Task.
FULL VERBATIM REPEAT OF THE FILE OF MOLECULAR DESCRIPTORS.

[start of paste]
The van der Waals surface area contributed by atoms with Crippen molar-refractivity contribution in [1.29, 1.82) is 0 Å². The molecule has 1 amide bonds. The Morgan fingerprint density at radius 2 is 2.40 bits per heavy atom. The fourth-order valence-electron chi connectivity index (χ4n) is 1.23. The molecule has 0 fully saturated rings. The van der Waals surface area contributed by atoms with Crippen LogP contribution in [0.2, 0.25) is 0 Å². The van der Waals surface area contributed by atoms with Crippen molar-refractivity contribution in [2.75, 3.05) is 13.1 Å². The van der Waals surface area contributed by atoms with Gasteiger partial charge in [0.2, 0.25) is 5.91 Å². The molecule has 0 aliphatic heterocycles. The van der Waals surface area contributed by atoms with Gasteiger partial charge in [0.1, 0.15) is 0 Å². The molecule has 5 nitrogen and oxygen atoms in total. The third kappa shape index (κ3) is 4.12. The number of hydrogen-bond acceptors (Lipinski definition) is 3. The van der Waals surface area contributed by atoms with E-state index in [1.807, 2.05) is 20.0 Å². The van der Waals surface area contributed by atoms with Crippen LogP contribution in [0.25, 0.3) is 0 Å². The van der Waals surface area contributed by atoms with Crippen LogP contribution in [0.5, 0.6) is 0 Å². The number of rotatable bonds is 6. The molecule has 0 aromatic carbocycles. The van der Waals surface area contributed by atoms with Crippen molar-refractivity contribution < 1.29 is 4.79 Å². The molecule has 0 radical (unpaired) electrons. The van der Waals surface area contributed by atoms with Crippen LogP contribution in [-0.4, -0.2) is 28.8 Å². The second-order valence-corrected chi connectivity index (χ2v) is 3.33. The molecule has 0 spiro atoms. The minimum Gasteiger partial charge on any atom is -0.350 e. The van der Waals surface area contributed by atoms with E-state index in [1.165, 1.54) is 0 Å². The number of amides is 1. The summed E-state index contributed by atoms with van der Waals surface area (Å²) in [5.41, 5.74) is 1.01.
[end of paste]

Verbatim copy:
The van der Waals surface area contributed by atoms with Crippen molar-refractivity contribution in [1.29, 1.82) is 0 Å². The molecule has 1 amide bonds. The Morgan fingerprint density at radius 2 is 2.40 bits per heavy atom. The fourth-order valence-electron chi connectivity index (χ4n) is 1.23. The molecule has 0 fully saturated rings. The van der Waals surface area contributed by atoms with Crippen LogP contribution in [0.2, 0.25) is 0 Å². The van der Waals surface area contributed by atoms with Crippen molar-refractivity contribution in [2.75, 3.05) is 13.1 Å². The van der Waals surface area contributed by atoms with Gasteiger partial charge in [0.2, 0.25) is 5.91 Å². The molecule has 0 aliphatic heterocycles. The van der Waals surface area contributed by atoms with Gasteiger partial charge in [0.1, 0.15) is 0 Å². The molecule has 5 nitrogen and oxygen atoms in total. The third kappa shape index (κ3) is 4.12. The number of hydrogen-bond acceptors (Lipinski definition) is 3. The van der Waals surface area contributed by atoms with E-state index in [1.807, 2.05) is 20.0 Å². The van der Waals surface area contributed by atoms with Crippen LogP contribution in [0.25, 0.3) is 0 Å². The van der Waals surface area contributed by atoms with Crippen LogP contribution in [0.5, 0.6) is 0 Å². The number of rotatable bonds is 6. The molecule has 0 aromatic carbocycles. The van der Waals surface area contributed by atoms with Crippen molar-refractivity contribution < 1.29 is 4.79 Å². The molecule has 0 radical (unpaired) electrons. The van der Waals surface area contributed by atoms with Crippen LogP contribution in [-0.4, -0.2) is 28.8 Å². The second-order valence-corrected chi connectivity index (χ2v) is 3.33. The molecule has 0 spiro atoms. The minimum Gasteiger partial charge on any atom is -0.350 e. The van der Waals surface area contributed by atoms with E-state index in [1.165, 1.54) is 0 Å². The number of amides is 1. The summed E-state index contributed by atoms with van der Waals surface area (Å²) in [5.41, 5.74) is 1.01.